A veteran who serves as ‘role model’ at PBMC shares his COVID-19 story

Charlie Parker graduated from Riverhead High School in 1969, then did construction and other jobs around town, played a mean bass in Curtis Highsmith’s band, Little Curtis and the Big Men, and enlisted in the Army National Guard. 

In search of more opportunities, he joined the 106th Rescue Wing of the Air National Guard at its base in Westhampton Beach. In 1991, when Operation Desert Storm got underway in Iraq, he was deployed to an air base in Kuwait. He later returned to Kuwait after 9/11 for a two-month deployment as an aircraft maintenance superintendent. He can recall other deployments as well, including two to Djibouti on the Horn of Africa and one to Saudi Arabia.

But nothing Mr. Parker, now 69, experienced while serving overseas holds a candle to his battle against COVID-19. His was a very personal war — him against the virus. The troops behind him were doctors and nurses. He said the virus hit him in early March “like a ton of bricks. I could barely breathe.” 

When he was released from Peconic Bay Medical Center last Thursday he received a standing ovation from the very hospital staff that saved his life. As a longtime employee of PBMC, where he is a housekeeper, Mr. Parker knows the staff on a first-name basis. They are all his friends.

“Charlie Parker is the best of the best,” said Andy Mitchell, PBMC’s president and CEO. “From his hard work and dedication to his civic and military duty, he serves as a role model for all of us at PBMC. … We are honored to have contributed to his return to good health.”

As he spoke from his Riverhead home Monday, the virus’s signature cough and shortness of breath lingered in Mr. Parker’s voice. He would make a point, clear his throat, slow down for a moment and then pick up again to finish his story about getting sick and the month he spent as a patient at PBMC.

“The hospital became ground zero pretty quickly,” he said. “I got it in the very beginning, when the hospital was not loaded with patients. I remember one day I parked my vehicle and walked to the front entrance and I noticed when I got there I was out of breath. All day it was like that. I knew something was wrong.”

He got a coronavirus test at a walk-in clinic in Riverhead, but was told it would be 10 days before the results were in. He didn’t think he could wait that long. One day at home his wife, Lourdes, took his temperature: It had soared above 102 degrees. On the morning of March 26, Mr. Parker was having such a hard time breathing that he headed for the hospital. 

“I had no breath at all,” he said. “I couldn’t walk to the bathroom. I got to the emergency room and they did a chest X-ray, and the doctor came in and said, ‘You have double pneumonia. You are a sick puppy.’ I went right to the ICU and was there for nearly two weeks. I gave them permission to use a ventilator if they had to, but luckily the oxygen mask was all I needed.”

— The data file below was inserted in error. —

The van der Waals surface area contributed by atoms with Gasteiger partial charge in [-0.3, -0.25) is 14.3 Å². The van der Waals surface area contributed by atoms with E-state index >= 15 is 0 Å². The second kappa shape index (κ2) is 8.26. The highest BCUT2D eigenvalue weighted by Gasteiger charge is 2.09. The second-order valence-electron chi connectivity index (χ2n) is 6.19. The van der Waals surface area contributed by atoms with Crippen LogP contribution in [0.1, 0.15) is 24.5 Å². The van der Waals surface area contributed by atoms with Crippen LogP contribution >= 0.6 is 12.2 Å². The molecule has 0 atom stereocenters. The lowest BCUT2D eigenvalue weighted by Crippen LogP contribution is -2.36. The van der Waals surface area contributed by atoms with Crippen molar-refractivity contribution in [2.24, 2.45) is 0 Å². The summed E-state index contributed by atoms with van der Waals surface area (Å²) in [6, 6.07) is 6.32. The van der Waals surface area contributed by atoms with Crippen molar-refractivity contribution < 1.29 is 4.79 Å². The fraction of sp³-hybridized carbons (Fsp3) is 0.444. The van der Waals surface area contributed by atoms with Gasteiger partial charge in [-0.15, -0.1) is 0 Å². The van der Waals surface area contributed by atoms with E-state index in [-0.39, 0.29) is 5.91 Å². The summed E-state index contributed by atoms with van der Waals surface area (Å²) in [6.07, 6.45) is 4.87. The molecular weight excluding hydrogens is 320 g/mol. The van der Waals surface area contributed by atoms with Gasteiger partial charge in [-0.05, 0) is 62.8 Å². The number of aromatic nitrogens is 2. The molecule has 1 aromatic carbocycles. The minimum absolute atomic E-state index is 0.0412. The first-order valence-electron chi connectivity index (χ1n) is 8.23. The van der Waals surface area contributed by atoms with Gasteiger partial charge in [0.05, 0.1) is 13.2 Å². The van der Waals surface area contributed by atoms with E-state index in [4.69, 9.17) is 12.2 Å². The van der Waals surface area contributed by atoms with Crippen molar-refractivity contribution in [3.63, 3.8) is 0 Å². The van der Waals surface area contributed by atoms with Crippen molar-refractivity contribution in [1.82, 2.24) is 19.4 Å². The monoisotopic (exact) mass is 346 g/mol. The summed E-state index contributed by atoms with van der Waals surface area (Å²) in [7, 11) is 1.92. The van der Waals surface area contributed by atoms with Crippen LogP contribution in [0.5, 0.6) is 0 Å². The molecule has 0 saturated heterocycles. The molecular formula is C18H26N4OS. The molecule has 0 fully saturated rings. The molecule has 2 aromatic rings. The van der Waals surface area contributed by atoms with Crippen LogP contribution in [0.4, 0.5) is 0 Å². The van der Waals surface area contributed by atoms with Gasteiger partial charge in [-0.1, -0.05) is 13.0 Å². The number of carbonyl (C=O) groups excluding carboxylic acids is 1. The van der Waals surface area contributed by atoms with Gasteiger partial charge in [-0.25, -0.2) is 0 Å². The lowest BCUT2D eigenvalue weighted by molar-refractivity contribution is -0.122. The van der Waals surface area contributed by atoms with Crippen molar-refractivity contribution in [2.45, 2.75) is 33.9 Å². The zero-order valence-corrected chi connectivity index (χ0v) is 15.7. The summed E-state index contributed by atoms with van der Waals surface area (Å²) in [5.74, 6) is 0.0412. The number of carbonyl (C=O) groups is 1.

Lying in a bed in the ICU, the mask over his mouth, Mr. Parker thought about his family every waking minute. “You know, the times I was deployed, I wasn’t scared. This was different. Fear factor? I was so sick I could not think. I was in isolation and could barely breathe. The frightening part was the idea of dying and leaving my family. And with this virus, you have no control over it,” he said.

“I saw people on vents and I wondered if that would be for me,” he added. “After I got out of the ICU, I ended up on Three South [a wing at the hospital]. I was there another week, then to skilled nursing.”

When he was released last Thursday afternoon, hospital staff surrounded him as he was wheeled out the front entrance, clapping and cheering that one of their own had won his war against the virus. 

“I am so lucky,” he said in the interview. “I know that.”

Looking back on growing up in Riverhead, Mr. Parker said it is fitting that he went to work at what, in the early 1980s, was Central Suffolk Hospital, where his father also worked in housekeeping. His high school years were marked by playing bass with popular local band Little Curtis and the Big Men at proms, parties and a host of events. 

“I started as a housekeeper,” he said, adding that the nearly 40 years he spent in the Air National Guard helped supplement his family income. “I remember going to the hospital to look for work and being hired on the spot. During the day I was packing parachutes in Westhampton. So I was looking for something really different, since getting the parachute done right was so critical.

“I would clean rooms when there was a discharge,” he said. “Or I’d be cleaning corridors. If they were short someone I’d pick up trash. I was doing it all. As the years went by I waxed and stripped floors. Now, I get there around four in the morning and distribute linen to all the rooms. I usually work ’til two or so.”

Mr. Parker retired from the Air National Guard in 2011, and for the first time in years he had only one job. He’s fine with that.

Asked what he will do once he fully recovers from the virus, he said, “I know one thing, I am not going to quit working. I told my boss that. I will go back to the hospital. I have some projects here at home to do. And I will always have music. Mostly, I am just feeling lucky.”